Moving on from Rails and what’s next

It’s been more than 6 years since my first commit to Ruby on Rails. I had just gotten my first full time Ruby position, was excited to move away from PHP, and wanted to give back. Since then I made 1452 commits to the project. Today, I am finally ready to move on from Rails.

In 2014 I started working on the Active Record Attributes API. We got to a working implementation fairly quickly, but it took many more months and thousands of lines of code to get to an implementation that I was comfortable shipping. By the time Rails 4.2 came out, I had ended up rewriting a significant portion of the library, which meant I was spending more and more of my time maintaining that code and fixing other issues.

Around the time that 4.2 was entering beta, I decided it was time to try and take this commitment full time. I spent the next 4 years devoting as much of my professional time as possible to the success of Rails, supported by wonderful companies like thoughtbot and Shopify.

A lot has happened during that time. I created Diesel, an ORM for Rust. In April of last year, I began managing the operations of, which eventually led to the creation of the team which I co-lead. I also started to find myself less able to effectively contribute to Rails. It became clear that I have a different vision for the future, and that I would never make it onto the core team.

In October I left Shopify, and stopped working on Rails. Stepping away from Rails was a difficult decision for me. For a long time, “Rails committer” was a big part of my personal identity. Most of my close friends came from the Ruby community. I stared at this confirmation for a lot longer than I should have. Screen Shot 2019-04-01 at 5.10.55 PM.png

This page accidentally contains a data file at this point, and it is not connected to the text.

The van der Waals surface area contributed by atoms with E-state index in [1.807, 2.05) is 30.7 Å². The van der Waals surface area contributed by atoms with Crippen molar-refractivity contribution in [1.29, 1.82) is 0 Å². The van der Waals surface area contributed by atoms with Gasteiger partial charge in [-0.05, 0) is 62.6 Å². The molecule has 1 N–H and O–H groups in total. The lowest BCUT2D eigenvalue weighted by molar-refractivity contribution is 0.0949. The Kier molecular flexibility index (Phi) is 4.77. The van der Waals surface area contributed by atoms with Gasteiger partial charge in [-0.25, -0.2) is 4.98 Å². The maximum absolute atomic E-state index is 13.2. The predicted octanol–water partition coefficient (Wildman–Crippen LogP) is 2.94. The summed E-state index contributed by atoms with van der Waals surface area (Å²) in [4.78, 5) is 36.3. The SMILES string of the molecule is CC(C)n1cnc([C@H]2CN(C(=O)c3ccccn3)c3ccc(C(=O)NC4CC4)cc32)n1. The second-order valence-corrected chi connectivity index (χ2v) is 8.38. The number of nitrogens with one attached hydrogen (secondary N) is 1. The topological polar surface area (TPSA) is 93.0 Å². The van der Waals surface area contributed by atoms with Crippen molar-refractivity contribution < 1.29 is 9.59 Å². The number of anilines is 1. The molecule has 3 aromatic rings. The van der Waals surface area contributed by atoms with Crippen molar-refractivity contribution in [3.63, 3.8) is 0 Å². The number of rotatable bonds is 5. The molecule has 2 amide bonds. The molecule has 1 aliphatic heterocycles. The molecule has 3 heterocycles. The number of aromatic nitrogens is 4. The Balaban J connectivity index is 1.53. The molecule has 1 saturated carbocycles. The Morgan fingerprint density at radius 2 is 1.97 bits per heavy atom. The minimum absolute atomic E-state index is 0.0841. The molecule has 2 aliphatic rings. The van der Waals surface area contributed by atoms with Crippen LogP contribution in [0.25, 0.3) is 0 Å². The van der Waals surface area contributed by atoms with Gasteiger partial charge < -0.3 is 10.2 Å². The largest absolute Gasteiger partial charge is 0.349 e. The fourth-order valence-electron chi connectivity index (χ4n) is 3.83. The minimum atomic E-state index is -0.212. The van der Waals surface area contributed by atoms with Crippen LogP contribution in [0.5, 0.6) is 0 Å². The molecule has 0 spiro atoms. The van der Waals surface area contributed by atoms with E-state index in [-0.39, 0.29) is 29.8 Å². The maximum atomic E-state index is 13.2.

The plan was originally that I’d spend a few months focusing on full time to work through our backlog before finding a new job and cutting my open source work back. It became clear that a few months wasn’t going to cut it, and I’m in a position where I can meaningfully contribute to the Rust organization. So my job search ended, and I decided to figure out a way to focus on Rust full time.

The problem is that working on MIT/Apache licensed software doesn’t exactly help pay the bills. That’s why I’m asking for your help. I’ve spent the last 5 years having a single company sponsor my open source work. This time I’m going to try something different. Right now my goal is to get a handful of medium sized grants from larger companies to support my work on If you work for a company that might be interested in helping sponsor me, please reach out.

If you’re interested in contributing in a smaller fashion, I’ve also started a patreon, which you can find here. My goal is to devote 100% of my time to Rust, but I’m available for part time contract work in order to make ends meet as needed.

This is an exciting new chapter in my life, and I’m excited to see how it works out. Thank you to everyone who is helping support me in this goal.


Now read this

Things I Wish I Knew About Assembly

My talk for RustConf this year includes an technical deep dive of the MissingNo glitch from Pokemon Red and Blue. It was important to me to really understand not just what happened in this glitch, but why it happened. This meant I had to... Continue →